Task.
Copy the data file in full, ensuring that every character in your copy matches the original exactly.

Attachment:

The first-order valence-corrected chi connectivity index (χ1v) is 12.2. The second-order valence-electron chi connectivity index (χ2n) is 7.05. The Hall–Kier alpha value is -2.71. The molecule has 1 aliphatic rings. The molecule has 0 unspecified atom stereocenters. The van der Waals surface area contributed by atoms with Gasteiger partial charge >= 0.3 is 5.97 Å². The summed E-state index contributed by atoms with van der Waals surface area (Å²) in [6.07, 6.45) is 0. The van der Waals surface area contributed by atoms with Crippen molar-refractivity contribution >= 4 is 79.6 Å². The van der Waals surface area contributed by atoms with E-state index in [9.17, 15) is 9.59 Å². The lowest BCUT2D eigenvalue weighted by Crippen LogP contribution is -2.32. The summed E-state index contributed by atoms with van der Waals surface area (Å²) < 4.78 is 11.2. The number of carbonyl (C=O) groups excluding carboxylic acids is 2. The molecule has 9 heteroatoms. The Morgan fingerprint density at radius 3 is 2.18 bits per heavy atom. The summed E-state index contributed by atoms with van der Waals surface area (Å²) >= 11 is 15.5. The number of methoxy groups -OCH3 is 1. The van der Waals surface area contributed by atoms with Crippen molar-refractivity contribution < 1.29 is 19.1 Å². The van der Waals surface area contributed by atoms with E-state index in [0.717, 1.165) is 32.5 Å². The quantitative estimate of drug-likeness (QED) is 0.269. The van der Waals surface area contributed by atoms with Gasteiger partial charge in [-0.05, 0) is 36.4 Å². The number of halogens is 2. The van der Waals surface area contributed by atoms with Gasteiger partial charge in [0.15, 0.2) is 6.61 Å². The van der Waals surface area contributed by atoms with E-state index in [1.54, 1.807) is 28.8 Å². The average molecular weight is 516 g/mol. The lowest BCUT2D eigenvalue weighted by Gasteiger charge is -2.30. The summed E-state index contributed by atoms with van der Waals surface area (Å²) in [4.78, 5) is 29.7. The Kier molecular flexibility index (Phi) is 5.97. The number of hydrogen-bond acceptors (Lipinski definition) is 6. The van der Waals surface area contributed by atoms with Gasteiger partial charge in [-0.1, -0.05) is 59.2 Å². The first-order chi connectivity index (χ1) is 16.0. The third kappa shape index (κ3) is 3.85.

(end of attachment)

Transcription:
The first-order valence-corrected chi connectivity index (χ1v) is 12.2. The second-order valence-electron chi connectivity index (χ2n) is 7.05. The Hall–Kier alpha value is -2.71. The molecule has 1 aliphatic rings. The molecule has 0 unspecified atom stereocenters. The van der Waals surface area contributed by atoms with Gasteiger partial charge >= 0.3 is 5.97 Å². The summed E-state index contributed by atoms with van der Waals surface area (Å²) in [6.07, 6.45) is 0. The van der Waals surface area contributed by atoms with Crippen molar-refractivity contribution >= 4 is 79.6 Å². The van der Waals surface area contributed by atoms with E-state index in [9.17, 15) is 9.59 Å². The lowest BCUT2D eigenvalue weighted by Crippen LogP contribution is -2.32. The summed E-state index contributed by atoms with van der Waals surface area (Å²) < 4.78 is 11.2. The number of carbonyl (C=O) groups excluding carboxylic acids is 2. The molecule has 9 heteroatoms. The Morgan fingerprint density at radius 3 is 2.18 bits per heavy atom. The summed E-state index contributed by atoms with van der Waals surface area (Å²) >= 11 is 15.5. The number of methoxy groups -OCH3 is 1. The van der Waals surface area contributed by atoms with Crippen molar-refractivity contribution < 1.29 is 19.1 Å². The van der Waals surface area contributed by atoms with E-state index in [0.717, 1.165) is 32.5 Å². The quantitative estimate of drug-likeness (QED) is 0.269. The van der Waals surface area contributed by atoms with Gasteiger partial charge in [-0.05, 0) is 36.4 Å². The number of halogens is 2. The van der Waals surface area contributed by atoms with Gasteiger partial charge in [0.15, 0.2) is 6.61 Å². The van der Waals surface area contributed by atoms with E-state index in [1.54, 1.807) is 28.8 Å². The average molecular weight is 516 g/mol. The lowest BCUT2D eigenvalue weighted by Gasteiger charge is -2.30. The summed E-state index contributed by atoms with van der Waals surface area (Å²) in [4.78, 5) is 29.7. The Kier molecular flexibility index (Phi) is 5.97. The number of hydrogen-bond acceptors (Lipinski definition) is 6. The van der Waals surface area contributed by atoms with Gasteiger partial charge in [-0.1, -0.05) is 59.2 Å². The first-order chi connectivity index (χ1) is 16.0. The third kappa shape index (κ3) is 3.85.